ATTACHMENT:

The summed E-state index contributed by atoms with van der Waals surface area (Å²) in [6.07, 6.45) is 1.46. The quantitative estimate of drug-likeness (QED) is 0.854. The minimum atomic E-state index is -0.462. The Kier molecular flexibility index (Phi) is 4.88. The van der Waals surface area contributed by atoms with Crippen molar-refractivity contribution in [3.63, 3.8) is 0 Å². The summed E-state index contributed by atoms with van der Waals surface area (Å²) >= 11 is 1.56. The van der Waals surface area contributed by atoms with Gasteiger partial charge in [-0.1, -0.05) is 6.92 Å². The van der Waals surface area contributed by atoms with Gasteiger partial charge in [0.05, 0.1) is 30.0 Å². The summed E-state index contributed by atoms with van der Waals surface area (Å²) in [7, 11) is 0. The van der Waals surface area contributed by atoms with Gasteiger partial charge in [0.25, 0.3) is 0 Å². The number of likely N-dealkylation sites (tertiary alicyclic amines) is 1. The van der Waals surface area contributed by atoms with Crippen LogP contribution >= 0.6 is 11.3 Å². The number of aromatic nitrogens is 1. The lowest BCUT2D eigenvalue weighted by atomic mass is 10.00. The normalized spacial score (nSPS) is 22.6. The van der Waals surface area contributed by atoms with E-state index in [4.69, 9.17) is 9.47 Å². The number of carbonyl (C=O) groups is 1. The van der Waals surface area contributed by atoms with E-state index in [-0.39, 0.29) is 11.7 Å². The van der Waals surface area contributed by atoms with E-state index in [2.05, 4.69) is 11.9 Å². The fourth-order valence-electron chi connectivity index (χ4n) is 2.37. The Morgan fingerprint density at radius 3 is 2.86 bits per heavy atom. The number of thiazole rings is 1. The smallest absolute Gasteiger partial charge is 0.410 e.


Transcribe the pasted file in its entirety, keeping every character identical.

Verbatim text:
The summed E-state index contributed by atoms with van der Waals surface area (Å²) in [6.07, 6.45) is 1.46. The quantitative estimate of drug-likeness (QED) is 0.854. The minimum atomic E-state index is -0.462. The Kier molecular flexibility index (Phi) is 4.88. The van der Waals surface area contributed by atoms with Crippen molar-refractivity contribution in [3.63, 3.8) is 0 Å². The summed E-state index contributed by atoms with van der Waals surface area (Å²) >= 11 is 1.56. The van der Waals surface area contributed by atoms with Gasteiger partial charge in [-0.1, -0.05) is 6.92 Å². The van der Waals surface area contributed by atoms with Gasteiger partial charge in [0.05, 0.1) is 30.0 Å². The summed E-state index contributed by atoms with van der Waals surface area (Å²) in [7, 11) is 0. The van der Waals surface area contributed by atoms with Gasteiger partial charge in [0.25, 0.3) is 0 Å². The number of likely N-dealkylation sites (tertiary alicyclic amines) is 1. The van der Waals surface area contributed by atoms with Crippen LogP contribution >= 0.6 is 11.3 Å². The number of aromatic nitrogens is 1. The lowest BCUT2D eigenvalue weighted by atomic mass is 10.00. The normalized spacial score (nSPS) is 22.6. The van der Waals surface area contributed by atoms with E-state index in [4.69, 9.17) is 9.47 Å². The number of carbonyl (C=O) groups is 1. The van der Waals surface area contributed by atoms with E-state index in [-0.39, 0.29) is 11.7 Å². The van der Waals surface area contributed by atoms with E-state index in [2.05, 4.69) is 11.9 Å². The fourth-order valence-electron chi connectivity index (χ4n) is 2.37. The Morgan fingerprint density at radius 3 is 2.86 bits per heavy atom. The number of thiazole rings is 1. The smallest absolute Gasteiger partial charge is 0.410 e.